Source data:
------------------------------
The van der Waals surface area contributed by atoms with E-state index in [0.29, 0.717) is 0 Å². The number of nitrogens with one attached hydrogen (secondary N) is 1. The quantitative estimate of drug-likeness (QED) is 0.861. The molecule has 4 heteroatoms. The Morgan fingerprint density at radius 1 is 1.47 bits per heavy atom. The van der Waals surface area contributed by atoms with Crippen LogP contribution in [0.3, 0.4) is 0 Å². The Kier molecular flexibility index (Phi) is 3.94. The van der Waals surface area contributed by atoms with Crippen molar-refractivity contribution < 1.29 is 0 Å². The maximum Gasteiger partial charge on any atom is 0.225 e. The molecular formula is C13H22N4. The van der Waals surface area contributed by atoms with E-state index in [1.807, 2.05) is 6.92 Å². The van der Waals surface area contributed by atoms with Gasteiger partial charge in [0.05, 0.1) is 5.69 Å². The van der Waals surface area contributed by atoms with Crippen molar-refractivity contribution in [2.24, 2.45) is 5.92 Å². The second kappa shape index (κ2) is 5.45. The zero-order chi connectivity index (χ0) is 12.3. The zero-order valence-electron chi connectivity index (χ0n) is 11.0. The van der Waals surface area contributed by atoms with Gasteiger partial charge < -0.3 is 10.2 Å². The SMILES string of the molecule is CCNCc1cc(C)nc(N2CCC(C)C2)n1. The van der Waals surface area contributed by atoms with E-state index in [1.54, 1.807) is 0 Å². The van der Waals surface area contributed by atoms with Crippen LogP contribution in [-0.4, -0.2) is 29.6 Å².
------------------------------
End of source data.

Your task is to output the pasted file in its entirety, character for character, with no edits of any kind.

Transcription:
The van der Waals surface area contributed by atoms with E-state index in [0.29, 0.717) is 0 Å². The number of nitrogens with one attached hydrogen (secondary N) is 1. The quantitative estimate of drug-likeness (QED) is 0.861. The molecule has 4 heteroatoms. The Morgan fingerprint density at radius 1 is 1.47 bits per heavy atom. The van der Waals surface area contributed by atoms with Crippen LogP contribution in [0.3, 0.4) is 0 Å². The Kier molecular flexibility index (Phi) is 3.94. The van der Waals surface area contributed by atoms with Crippen molar-refractivity contribution < 1.29 is 0 Å². The maximum Gasteiger partial charge on any atom is 0.225 e. The molecular formula is C13H22N4. The van der Waals surface area contributed by atoms with E-state index in [1.807, 2.05) is 6.92 Å². The van der Waals surface area contributed by atoms with Gasteiger partial charge in [0.05, 0.1) is 5.69 Å². The van der Waals surface area contributed by atoms with Crippen molar-refractivity contribution in [2.24, 2.45) is 5.92 Å². The second kappa shape index (κ2) is 5.45. The zero-order chi connectivity index (χ0) is 12.3. The zero-order valence-electron chi connectivity index (χ0n) is 11.0. The van der Waals surface area contributed by atoms with Gasteiger partial charge < -0.3 is 10.2 Å². The SMILES string of the molecule is CCNCc1cc(C)nc(N2CCC(C)C2)n1. The van der Waals surface area contributed by atoms with E-state index in [1.54, 1.807) is 0 Å². The van der Waals surface area contributed by atoms with Crippen LogP contribution in [-0.4, -0.2) is 29.6 Å².